National railtickets
Tickets are valid for a certain rail section, not for a certain train. A fast train is the same price as a slow train and you are allowed to get off along the way and continue your journey on a different train, as long as the trains are along the same section. There are frequent checks for tickets and fines are hefty – about €35. You cannot buy a ticket on the train, so make sure that you have a ticket before you board. If you don’t have a lot of time on the day of departure, you can also buy tickets in advance without a printed date. Don’t forget to stamp these on the day of travelling, however, because tickets without a date are not valid and upon inspection you won’t only get a fine, you will also have to buy a new and more expensive ticket. You can stamp your ticket at the yellow stamping machines at the escalators to the platforms.
How to buy a ticket?
The blue-yellow ticket machines are easily recognisable and can be found at various places in the central hall. They work with the help of a touchscreen and can also display a menu in English. Choose, on the left side of the screen, what type of ticket you'd like: a single ticket, a return, a 5-day ticket (5 loose returns you’ll have to stamp before you board) or a weekend return (valid from Friday night at 19:00). Children under the age of 11 can travel with a discount. Next, choose your destination, first or second class, full price or discount (for discounts you will need a special discount card), whether the ticket needs to be stamped or whether it already has a printed date, the number of tickets and your payment method. The ticket machine takes all cards with a Maestro logo, in principle – but to be sure, it’s safer to have some cash. The machine does not take any bank notes, but you do get change. Don’t forget to take your ticket from the dispenser at the bottom left of the machine.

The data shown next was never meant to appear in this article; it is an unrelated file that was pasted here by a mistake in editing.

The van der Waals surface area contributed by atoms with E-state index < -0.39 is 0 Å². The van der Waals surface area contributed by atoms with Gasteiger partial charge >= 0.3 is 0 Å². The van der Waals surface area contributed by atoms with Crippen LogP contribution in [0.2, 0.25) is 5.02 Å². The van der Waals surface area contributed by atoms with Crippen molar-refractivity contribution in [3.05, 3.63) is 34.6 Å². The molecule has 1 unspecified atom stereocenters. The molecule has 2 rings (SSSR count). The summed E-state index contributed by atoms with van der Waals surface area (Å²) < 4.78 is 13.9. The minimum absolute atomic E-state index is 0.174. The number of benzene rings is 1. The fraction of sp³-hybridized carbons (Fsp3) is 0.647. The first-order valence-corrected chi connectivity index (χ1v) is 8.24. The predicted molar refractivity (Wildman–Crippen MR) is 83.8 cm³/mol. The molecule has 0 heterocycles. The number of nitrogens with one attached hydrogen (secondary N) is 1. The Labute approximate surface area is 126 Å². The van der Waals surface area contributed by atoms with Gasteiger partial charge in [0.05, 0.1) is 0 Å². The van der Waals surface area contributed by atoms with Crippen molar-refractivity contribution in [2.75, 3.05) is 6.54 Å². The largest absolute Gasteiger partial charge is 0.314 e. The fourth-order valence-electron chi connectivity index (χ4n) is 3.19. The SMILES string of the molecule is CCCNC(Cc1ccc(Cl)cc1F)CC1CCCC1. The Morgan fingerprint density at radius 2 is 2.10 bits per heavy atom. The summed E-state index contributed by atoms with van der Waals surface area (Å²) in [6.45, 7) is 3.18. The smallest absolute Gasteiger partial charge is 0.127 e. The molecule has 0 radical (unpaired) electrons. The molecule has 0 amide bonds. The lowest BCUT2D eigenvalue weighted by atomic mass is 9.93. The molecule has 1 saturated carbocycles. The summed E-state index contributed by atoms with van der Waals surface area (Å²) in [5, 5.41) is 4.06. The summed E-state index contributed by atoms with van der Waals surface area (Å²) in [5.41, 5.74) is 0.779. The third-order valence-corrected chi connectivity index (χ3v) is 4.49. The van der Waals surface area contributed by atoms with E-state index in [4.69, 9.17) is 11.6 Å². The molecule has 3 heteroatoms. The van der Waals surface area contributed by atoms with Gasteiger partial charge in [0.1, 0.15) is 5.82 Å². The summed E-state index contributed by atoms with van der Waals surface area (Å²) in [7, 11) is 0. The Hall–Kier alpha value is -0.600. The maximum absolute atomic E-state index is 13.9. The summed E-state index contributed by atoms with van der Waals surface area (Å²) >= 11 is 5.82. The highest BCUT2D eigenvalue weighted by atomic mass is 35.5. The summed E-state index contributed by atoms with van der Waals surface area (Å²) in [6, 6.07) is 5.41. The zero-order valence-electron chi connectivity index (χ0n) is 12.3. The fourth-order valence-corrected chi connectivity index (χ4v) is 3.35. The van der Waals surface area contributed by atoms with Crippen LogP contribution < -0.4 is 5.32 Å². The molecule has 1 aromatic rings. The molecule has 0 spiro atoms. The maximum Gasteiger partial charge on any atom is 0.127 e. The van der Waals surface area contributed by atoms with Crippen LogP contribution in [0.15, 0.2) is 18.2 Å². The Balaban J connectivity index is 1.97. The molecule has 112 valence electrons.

General information

Information on timetables can be found on the yellow departure signs on the platforms and in the hall. These are divided into categories based on destination, not per hour. This may mean you’ll have to search a bit if you need to go to a small town, but thankfully there will be a railway map to help you. Should you feel lost, you can always ask your questions at the information desk, which is situated on the right side of the station, near the Starbucks. For actual departure information you can check the large, blue departure signs, or simply visit

Off-peak Discount Pass
If you stay a longer period in the Netherlands, you might consider buying a Voordeelurenabonnement (Off-peak Discount Pass). Travel cheaply outside the morning peak period is their motto. On weekdays, you receive a 40% discount on train fare for journeys made after 9.00 in the morning. The card costs €55 a year. And the price of a passport photo... And it's not only you who can benefit from this discount, because holders of this card can travel with up to three people and get the same 40% discount on the full fare. For more information: